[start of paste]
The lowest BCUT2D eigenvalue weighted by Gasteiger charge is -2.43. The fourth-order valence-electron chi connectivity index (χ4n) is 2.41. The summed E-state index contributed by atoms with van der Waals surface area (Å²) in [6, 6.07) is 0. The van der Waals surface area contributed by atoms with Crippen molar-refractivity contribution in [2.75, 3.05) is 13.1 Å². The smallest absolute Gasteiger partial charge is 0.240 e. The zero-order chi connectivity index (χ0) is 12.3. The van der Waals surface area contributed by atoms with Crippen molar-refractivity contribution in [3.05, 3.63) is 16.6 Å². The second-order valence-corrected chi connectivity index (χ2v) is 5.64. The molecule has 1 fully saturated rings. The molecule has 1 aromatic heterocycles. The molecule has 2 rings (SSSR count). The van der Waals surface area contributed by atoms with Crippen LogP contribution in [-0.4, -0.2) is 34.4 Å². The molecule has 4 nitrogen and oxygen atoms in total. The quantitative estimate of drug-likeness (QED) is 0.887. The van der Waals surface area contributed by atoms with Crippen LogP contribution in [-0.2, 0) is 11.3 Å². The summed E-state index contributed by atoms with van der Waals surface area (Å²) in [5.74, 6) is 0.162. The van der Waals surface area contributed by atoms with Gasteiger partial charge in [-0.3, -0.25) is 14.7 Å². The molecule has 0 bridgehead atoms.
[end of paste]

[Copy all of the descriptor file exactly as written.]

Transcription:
The lowest BCUT2D eigenvalue weighted by Gasteiger charge is -2.43. The fourth-order valence-electron chi connectivity index (χ4n) is 2.41. The summed E-state index contributed by atoms with van der Waals surface area (Å²) in [6, 6.07) is 0. The van der Waals surface area contributed by atoms with Crippen molar-refractivity contribution in [2.75, 3.05) is 13.1 Å². The smallest absolute Gasteiger partial charge is 0.240 e. The zero-order chi connectivity index (χ0) is 12.3. The van der Waals surface area contributed by atoms with Crippen molar-refractivity contribution in [3.05, 3.63) is 16.6 Å². The second-order valence-corrected chi connectivity index (χ2v) is 5.64. The molecule has 1 fully saturated rings. The molecule has 1 aromatic heterocycles. The molecule has 2 rings (SSSR count). The van der Waals surface area contributed by atoms with Crippen LogP contribution in [-0.4, -0.2) is 34.4 Å². The molecule has 4 nitrogen and oxygen atoms in total. The quantitative estimate of drug-likeness (QED) is 0.887. The van der Waals surface area contributed by atoms with Crippen LogP contribution in [-0.2, 0) is 11.3 Å². The summed E-state index contributed by atoms with van der Waals surface area (Å²) in [5.74, 6) is 0.162. The van der Waals surface area contributed by atoms with Gasteiger partial charge in [-0.3, -0.25) is 14.7 Å². The molecule has 0 bridgehead atoms.